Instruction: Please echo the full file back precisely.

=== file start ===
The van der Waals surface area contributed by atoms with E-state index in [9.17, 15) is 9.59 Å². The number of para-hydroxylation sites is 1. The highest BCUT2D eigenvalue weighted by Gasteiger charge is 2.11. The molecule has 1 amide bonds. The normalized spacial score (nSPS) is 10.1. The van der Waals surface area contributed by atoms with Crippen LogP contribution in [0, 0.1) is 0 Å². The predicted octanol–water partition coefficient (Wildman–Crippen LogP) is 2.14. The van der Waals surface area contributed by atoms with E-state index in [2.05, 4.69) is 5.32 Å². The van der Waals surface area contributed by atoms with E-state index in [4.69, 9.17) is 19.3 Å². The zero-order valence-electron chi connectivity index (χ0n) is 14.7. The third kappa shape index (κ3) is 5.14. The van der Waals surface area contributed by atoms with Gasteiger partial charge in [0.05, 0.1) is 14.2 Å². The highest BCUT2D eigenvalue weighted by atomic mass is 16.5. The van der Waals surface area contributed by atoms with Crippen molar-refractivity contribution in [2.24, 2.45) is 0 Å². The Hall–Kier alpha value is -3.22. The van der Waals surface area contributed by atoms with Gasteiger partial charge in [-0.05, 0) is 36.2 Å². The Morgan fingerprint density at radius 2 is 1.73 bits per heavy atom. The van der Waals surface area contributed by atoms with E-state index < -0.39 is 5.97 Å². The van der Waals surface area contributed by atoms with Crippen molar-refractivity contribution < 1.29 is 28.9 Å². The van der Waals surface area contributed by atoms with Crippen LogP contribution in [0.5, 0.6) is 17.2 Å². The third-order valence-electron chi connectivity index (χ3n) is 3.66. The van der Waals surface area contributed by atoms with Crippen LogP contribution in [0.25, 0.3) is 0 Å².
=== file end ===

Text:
The van der Waals surface area contributed by atoms with E-state index in [9.17, 15) is 9.59 Å². The number of para-hydroxylation sites is 1. The highest BCUT2D eigenvalue weighted by Gasteiger charge is 2.11. The molecule has 1 amide bonds. The normalized spacial score (nSPS) is 10.1. The van der Waals surface area contributed by atoms with Crippen LogP contribution in [0, 0.1) is 0 Å². The predicted octanol–water partition coefficient (Wildman–Crippen LogP) is 2.14. The van der Waals surface area contributed by atoms with E-state index in [2.05, 4.69) is 5.32 Å². The van der Waals surface area contributed by atoms with E-state index in [4.69, 9.17) is 19.3 Å². The zero-order valence-electron chi connectivity index (χ0n) is 14.7. The third kappa shape index (κ3) is 5.14. The van der Waals surface area contributed by atoms with Gasteiger partial charge in [0.05, 0.1) is 14.2 Å². The highest BCUT2D eigenvalue weighted by atomic mass is 16.5. The van der Waals surface area contributed by atoms with Crippen molar-refractivity contribution in [2.24, 2.45) is 0 Å². The Hall–Kier alpha value is -3.22. The van der Waals surface area contributed by atoms with Gasteiger partial charge in [-0.05, 0) is 36.2 Å². The Morgan fingerprint density at radius 2 is 1.73 bits per heavy atom. The van der Waals surface area contributed by atoms with E-state index < -0.39 is 5.97 Å². The van der Waals surface area contributed by atoms with Crippen molar-refractivity contribution < 1.29 is 28.9 Å². The van der Waals surface area contributed by atoms with Crippen LogP contribution in [0.5, 0.6) is 17.2 Å². The third-order valence-electron chi connectivity index (χ3n) is 3.66. The van der Waals surface area contributed by atoms with Crippen LogP contribution in [0.25, 0.3) is 0 Å².